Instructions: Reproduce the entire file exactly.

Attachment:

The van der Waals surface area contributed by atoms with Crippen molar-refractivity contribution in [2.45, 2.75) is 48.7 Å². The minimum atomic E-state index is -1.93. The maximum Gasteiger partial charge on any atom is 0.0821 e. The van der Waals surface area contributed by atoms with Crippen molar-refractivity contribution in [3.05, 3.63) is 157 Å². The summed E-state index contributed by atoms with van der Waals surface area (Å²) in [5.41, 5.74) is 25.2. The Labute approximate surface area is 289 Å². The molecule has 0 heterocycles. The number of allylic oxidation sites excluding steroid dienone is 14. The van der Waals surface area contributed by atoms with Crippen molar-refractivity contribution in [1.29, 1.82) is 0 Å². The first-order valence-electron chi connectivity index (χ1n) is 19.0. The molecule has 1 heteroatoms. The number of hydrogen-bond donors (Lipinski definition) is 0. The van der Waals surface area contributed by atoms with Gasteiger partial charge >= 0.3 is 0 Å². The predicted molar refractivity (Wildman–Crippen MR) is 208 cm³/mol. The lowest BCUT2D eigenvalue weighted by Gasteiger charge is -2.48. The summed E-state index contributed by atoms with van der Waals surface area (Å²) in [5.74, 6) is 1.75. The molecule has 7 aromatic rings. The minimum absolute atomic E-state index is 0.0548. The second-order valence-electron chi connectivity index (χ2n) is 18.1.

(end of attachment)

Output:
The van der Waals surface area contributed by atoms with Crippen molar-refractivity contribution in [2.45, 2.75) is 48.7 Å². The minimum atomic E-state index is -1.93. The maximum Gasteiger partial charge on any atom is 0.0821 e. The van der Waals surface area contributed by atoms with Crippen molar-refractivity contribution in [3.05, 3.63) is 157 Å². The summed E-state index contributed by atoms with van der Waals surface area (Å²) in [5.41, 5.74) is 25.2. The Labute approximate surface area is 289 Å². The molecule has 0 heterocycles. The number of allylic oxidation sites excluding steroid dienone is 14. The van der Waals surface area contributed by atoms with Crippen molar-refractivity contribution in [1.29, 1.82) is 0 Å². The first-order valence-electron chi connectivity index (χ1n) is 19.0. The molecule has 1 heteroatoms. The number of hydrogen-bond donors (Lipinski definition) is 0. The van der Waals surface area contributed by atoms with Gasteiger partial charge >= 0.3 is 0 Å². The predicted molar refractivity (Wildman–Crippen MR) is 208 cm³/mol. The lowest BCUT2D eigenvalue weighted by Gasteiger charge is -2.48. The summed E-state index contributed by atoms with van der Waals surface area (Å²) in [5.74, 6) is 1.75. The molecule has 7 aromatic rings. The minimum absolute atomic E-state index is 0.0548. The second-order valence-electron chi connectivity index (χ2n) is 18.1.